Georgia Tech Suspends Employees for Suspected Malfeasance
Department of Audits Review Questions Appropriation of Institute Resources
Posted May 17, 2010 | Atlanta, GA
An internal audit examination has led to the suspension of Georgia Institute of Technology employees Joy Laskar and Stephane Pinel.
While reviewing cost overruns within the Georgia Electronic Design Center (GEDC), Georgia Tech’s Department of Internal Auditing found evidence of possible malfeasance including the misappropriation of Institute resources for the benefit of a company, Sayana Wireless, LLC, of which Laskar and Pinel are co-owners. Both Laskar and Pinel, along with staff members Chris Evans and Amanda Scacchitti, have been suspended without pay until the investigation is completed.
“This was an isolated incident that was first identified through an internal audit review,” said James Fetig, associate vice president for Communications & Marketing. “The actions taken are an appropriate exercise of fiduciary responsibility to protect the interests of the Institute and GEDC’s research sponsors. Georgia Tech is cooperating fully with the Georgia Bureau of Investigation which is conducting the investigation.”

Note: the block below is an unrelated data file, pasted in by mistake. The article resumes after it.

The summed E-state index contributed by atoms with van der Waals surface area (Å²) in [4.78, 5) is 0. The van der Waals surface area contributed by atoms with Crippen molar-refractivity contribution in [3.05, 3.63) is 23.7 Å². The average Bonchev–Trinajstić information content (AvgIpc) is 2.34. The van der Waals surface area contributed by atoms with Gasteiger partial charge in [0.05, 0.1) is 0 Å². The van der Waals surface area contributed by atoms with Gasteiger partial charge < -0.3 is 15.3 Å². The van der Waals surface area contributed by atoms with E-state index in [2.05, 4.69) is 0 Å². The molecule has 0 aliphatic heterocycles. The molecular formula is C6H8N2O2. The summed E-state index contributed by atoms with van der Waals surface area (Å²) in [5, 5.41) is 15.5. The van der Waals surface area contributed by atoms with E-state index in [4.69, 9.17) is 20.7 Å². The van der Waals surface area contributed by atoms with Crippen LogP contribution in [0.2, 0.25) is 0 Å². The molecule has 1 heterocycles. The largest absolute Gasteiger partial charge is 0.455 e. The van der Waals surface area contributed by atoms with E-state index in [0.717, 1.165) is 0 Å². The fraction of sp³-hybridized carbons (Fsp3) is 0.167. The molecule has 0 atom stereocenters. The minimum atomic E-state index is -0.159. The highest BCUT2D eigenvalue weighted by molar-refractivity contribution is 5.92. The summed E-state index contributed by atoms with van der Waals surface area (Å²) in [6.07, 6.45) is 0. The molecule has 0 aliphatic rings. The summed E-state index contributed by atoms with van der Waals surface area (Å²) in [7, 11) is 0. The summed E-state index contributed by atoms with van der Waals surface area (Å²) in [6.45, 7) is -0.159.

The total amount of the suspected malfeasance is under review.
GEDC's research is specifically focused on designing integrated circuits – the chips that make computers, cell phones and many other electronic devices possible. Dr. Mark Allen, senior vice provost for research and innovation, has been named acting director of the center.
The Georgia Institute of Technology is one of the world's premier research universities. Ranked seventh among U.S. News & World Report's top public universities and the eighth best engineering and information technology university in the world by Shanghai Jiao Tong University's Academic Ranking of World Universities, Georgia Tech’s more than 20,000 students are enrolled in its Colleges of Architecture, Computing, Engineering, Liberal Arts, Management and Sciences. Tech is among the nation's top producers of women and minority engineers. The Institute offers research opportunities to both undergraduate and graduate students and is home to more than 100 interdisciplinary units plus the Georgia Tech Research Institute.